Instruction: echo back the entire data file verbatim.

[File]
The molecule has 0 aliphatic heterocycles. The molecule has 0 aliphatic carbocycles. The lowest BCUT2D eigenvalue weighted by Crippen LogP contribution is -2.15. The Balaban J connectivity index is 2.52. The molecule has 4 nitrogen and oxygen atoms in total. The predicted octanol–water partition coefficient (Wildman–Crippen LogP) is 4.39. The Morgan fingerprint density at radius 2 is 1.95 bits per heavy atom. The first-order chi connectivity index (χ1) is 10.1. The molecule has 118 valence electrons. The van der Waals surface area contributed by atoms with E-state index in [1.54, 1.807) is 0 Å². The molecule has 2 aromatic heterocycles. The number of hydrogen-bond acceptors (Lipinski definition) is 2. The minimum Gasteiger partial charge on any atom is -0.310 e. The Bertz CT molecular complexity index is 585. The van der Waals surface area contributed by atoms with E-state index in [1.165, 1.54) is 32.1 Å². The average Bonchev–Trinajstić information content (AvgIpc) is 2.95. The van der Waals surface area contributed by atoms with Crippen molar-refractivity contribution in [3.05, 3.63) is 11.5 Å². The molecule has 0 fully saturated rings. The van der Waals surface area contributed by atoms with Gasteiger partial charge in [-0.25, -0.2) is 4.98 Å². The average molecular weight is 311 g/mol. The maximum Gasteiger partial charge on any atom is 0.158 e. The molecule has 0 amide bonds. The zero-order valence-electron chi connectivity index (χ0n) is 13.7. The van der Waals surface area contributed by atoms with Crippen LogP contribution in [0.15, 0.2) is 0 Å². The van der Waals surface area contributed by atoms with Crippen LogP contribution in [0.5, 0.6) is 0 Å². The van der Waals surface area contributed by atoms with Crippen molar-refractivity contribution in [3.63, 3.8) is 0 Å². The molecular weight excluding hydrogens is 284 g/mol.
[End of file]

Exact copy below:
The molecule has 0 aliphatic heterocycles. The molecule has 0 aliphatic carbocycles. The lowest BCUT2D eigenvalue weighted by Crippen LogP contribution is -2.15. The Balaban J connectivity index is 2.52. The molecule has 4 nitrogen and oxygen atoms in total. The predicted octanol–water partition coefficient (Wildman–Crippen LogP) is 4.39. The Morgan fingerprint density at radius 2 is 1.95 bits per heavy atom. The first-order chi connectivity index (χ1) is 10.1. The molecule has 118 valence electrons. The van der Waals surface area contributed by atoms with E-state index in [1.54, 1.807) is 0 Å². The molecule has 2 aromatic heterocycles. The number of hydrogen-bond acceptors (Lipinski definition) is 2. The minimum Gasteiger partial charge on any atom is -0.310 e. The Bertz CT molecular complexity index is 585. The van der Waals surface area contributed by atoms with E-state index in [1.165, 1.54) is 32.1 Å². The average Bonchev–Trinajstić information content (AvgIpc) is 2.95. The van der Waals surface area contributed by atoms with Crippen molar-refractivity contribution in [3.05, 3.63) is 11.5 Å². The molecule has 0 fully saturated rings. The van der Waals surface area contributed by atoms with Gasteiger partial charge in [-0.25, -0.2) is 4.98 Å². The average molecular weight is 311 g/mol. The maximum Gasteiger partial charge on any atom is 0.158 e. The molecule has 0 amide bonds. The zero-order valence-electron chi connectivity index (χ0n) is 13.7. The van der Waals surface area contributed by atoms with Crippen LogP contribution in [0.15, 0.2) is 0 Å². The van der Waals surface area contributed by atoms with Crippen LogP contribution in [0.5, 0.6) is 0 Å². The van der Waals surface area contributed by atoms with Crippen molar-refractivity contribution in [3.63, 3.8) is 0 Å². The molecular weight excluding hydrogens is 284 g/mol.